Even as the dispute between Odisha and Chhattisgarh over Mahanadi river water has snowballed into a political fight, civil society organisations and water experts from across the country have come together to build an Inter-State Cooperation Framework
The 2nd Odisha River Conference, which is organised by the Water Initiatives Odisha (WIO) and Mahanadi River Waterkeeper, commenced today in Sambalpur. The theme of this two-day conference is 'Building an Inter-State Cooperation Framework for Management of Mahanadi River Basin.
Around 150 people from basin communities such as farmers and fisher folks participated in the programme along with civil society representatives, river and water experts and academicians from across the country.
Addressing the gathering, Ranjan Panda, convener of WIO said, “There has been a lot of politics and inter-state river water conflicts in the country. But in the process of fighting, let us not allow the rights of the river as an ecological entity to be snatched. While the dispute between Odisha and Chhattisgarh is rife, it is unfortunate that both the states are treating Mahanadi as a commodity, not a natural resource.”
“No doubt Chhattisgarh has constructed many dams and barrages without the consent of Odisha and has obstructed lot of water, but that does not mean we can conclude that Chhattisgarh has siphoned off water from Odisha’s share. We need a comprehensive understanding and analysis of the impacts all these structures will have on availability of water in the basin. Let the tribunal decide how to make such an analysis and instruct Chhattisgarh to stop these obstructions if they are found to be illegal. But, let’s not close the door of dialogue and cooperation between the two states on several issues that need urgent attention. Barrages alone are not killing Mahanadi, there are many other factors that need urgent intervention,” Panda said.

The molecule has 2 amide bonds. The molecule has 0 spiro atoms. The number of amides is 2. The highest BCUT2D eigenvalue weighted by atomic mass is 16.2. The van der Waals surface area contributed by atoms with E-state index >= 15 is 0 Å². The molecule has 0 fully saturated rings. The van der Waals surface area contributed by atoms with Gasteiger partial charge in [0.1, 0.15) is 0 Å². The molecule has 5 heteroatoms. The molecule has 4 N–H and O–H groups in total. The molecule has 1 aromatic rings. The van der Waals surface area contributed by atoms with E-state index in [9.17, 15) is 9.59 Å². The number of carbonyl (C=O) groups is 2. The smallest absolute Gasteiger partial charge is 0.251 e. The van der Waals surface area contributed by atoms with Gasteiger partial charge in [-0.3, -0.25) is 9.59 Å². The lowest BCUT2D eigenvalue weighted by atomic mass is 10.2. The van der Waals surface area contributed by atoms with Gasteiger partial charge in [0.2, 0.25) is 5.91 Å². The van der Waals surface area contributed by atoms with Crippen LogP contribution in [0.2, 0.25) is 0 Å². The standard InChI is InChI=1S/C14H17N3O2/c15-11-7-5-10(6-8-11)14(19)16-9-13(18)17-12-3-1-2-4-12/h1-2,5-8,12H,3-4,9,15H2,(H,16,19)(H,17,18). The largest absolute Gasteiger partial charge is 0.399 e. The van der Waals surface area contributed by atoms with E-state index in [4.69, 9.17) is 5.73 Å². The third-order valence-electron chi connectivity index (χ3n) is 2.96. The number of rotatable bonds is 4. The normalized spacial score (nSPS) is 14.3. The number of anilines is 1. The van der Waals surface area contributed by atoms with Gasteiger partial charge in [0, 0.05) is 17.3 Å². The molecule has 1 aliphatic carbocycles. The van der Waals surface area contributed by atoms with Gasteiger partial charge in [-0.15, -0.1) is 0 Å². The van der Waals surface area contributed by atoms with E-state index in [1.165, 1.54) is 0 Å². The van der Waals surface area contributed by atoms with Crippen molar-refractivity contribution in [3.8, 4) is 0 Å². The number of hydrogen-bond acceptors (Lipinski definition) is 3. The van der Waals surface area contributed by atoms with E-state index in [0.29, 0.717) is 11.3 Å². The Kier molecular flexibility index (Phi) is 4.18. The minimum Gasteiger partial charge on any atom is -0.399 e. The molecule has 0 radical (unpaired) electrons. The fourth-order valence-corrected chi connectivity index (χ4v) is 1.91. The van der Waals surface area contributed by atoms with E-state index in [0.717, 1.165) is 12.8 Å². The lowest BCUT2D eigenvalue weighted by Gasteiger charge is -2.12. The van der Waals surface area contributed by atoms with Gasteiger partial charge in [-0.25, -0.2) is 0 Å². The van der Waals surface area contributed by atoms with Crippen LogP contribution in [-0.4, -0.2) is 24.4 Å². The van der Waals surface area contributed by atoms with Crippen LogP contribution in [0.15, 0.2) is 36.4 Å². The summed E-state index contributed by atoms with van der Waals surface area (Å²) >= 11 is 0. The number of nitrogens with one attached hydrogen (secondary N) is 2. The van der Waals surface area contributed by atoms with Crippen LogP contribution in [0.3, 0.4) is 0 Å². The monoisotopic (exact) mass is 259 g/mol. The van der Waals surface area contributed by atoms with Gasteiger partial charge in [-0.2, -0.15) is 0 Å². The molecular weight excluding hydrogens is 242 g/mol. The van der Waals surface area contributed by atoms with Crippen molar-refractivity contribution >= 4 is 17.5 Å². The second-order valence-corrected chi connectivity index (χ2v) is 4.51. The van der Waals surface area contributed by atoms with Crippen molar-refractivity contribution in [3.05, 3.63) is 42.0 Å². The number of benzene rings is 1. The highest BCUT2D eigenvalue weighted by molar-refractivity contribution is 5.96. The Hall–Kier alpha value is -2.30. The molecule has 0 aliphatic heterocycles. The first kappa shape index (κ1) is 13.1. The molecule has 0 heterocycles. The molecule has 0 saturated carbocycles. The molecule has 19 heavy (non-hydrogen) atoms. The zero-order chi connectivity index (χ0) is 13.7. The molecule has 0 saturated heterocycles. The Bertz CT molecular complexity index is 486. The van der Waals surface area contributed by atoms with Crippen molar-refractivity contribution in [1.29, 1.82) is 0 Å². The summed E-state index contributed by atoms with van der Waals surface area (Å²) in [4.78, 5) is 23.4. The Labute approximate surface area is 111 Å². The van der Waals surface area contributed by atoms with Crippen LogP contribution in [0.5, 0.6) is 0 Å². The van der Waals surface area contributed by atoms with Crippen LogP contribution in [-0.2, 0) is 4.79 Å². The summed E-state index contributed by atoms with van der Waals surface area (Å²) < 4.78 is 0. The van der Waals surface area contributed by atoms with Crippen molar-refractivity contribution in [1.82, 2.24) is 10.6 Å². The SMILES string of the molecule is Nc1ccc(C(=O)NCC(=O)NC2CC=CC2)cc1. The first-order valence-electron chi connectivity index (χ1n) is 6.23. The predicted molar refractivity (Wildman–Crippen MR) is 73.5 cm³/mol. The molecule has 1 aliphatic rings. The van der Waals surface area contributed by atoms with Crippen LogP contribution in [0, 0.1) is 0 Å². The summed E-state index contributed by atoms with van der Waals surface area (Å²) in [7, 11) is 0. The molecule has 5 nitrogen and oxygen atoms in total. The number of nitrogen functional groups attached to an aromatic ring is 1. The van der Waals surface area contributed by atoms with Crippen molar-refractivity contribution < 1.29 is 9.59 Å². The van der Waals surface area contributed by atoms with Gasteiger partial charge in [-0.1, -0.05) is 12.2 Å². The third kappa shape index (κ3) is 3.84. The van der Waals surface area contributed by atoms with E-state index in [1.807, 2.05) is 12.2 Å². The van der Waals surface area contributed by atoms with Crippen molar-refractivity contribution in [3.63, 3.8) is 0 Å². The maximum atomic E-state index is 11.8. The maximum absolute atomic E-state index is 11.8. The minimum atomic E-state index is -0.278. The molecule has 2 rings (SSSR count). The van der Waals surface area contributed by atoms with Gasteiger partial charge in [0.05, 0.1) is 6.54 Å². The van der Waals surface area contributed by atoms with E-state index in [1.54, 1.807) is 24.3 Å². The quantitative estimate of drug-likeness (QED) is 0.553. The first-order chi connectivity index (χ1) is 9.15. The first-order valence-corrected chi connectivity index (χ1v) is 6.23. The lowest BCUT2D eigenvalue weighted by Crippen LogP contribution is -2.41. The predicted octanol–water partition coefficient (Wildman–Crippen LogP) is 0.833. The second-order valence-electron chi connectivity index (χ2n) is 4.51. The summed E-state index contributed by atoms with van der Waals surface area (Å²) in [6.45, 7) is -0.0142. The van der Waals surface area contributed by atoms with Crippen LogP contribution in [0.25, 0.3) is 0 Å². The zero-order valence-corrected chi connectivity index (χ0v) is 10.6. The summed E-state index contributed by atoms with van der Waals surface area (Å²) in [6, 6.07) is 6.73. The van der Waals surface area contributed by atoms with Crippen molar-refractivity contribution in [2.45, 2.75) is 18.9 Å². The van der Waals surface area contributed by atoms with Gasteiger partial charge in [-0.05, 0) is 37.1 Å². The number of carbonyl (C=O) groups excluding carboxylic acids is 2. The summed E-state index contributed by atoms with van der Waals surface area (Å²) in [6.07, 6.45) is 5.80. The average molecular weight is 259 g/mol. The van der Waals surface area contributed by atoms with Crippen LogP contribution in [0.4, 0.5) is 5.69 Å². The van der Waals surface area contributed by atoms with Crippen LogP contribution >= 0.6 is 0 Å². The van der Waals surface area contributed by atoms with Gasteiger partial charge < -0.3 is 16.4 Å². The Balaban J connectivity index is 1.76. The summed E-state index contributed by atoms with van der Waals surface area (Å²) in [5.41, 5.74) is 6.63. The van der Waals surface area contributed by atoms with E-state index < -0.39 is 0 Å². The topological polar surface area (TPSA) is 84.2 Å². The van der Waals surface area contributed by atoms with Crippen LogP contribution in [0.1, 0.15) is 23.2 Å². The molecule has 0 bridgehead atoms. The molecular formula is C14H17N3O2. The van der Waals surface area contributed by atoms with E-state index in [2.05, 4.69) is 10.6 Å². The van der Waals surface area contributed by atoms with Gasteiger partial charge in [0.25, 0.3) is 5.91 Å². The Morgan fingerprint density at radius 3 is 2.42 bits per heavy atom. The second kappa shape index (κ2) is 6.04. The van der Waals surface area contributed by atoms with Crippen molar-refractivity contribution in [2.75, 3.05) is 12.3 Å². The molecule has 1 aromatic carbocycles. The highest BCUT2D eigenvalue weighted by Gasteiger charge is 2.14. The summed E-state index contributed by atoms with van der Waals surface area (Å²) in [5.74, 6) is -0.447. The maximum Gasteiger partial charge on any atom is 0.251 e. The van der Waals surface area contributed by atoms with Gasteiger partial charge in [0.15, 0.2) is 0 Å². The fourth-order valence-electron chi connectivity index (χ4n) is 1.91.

He pointed out that “Our concern should be on how to rejuvenate the ecological entity of Mahanadi. The two states should come together to solve Mahanadi problem. Changes should be brought in the laws at the national level to establish the rights of communities over river and the river’s own rights.”
Vice-Chancellor of Sambalpur University Prof Deepak Behera, who was the chief guest on the occasion, announced that a research project dedicated to Mahanadi will be initiated in the university. The project will not only be limited to the university lab, it will involve field-level work as well. He added that a proper assessment of water availability and distribution between different priorities is important to understand the challenges as well as suggest measures to solve them. He emphasised resource mapping involving communities of the basin to ensure their stake on the river.
Prof Premanand Panda, who chaired the inaugural session, said while seeking a solution to the Mahanadi problem, we should not have an Orissa-centric approach but a river-centric approach. He added that rights of a river can be established when people are empowered to use water judiciously. He maintained that water rights is a part of human rights because when a river dies a civilisation dies with it. He explained the statement while drawing examples from across the world.
Among others, climate change expert Saroj Dash, civil society leaders Umashankar Sahu, Sneha Mishra and Prafulla Hota and senior journalists Ashok Pradhan, Mehboob Mehtab and Bijay Mishra, gave emphasis on dialogues and cooperation framework for river conservation to ensure rights of the communities and the river.
The two-day conference will debate on issues like rights, governance, climate change, disasters, water security and pollution in six technical sessions, two general sessions and a community conclave. The conference aims at starting a process of formulating and will come up with a set of recommendations for survival, rejuvenation and conservation of Mahanadi and other rivers.
(The press release was issued by the Water Initiatives Odisha)
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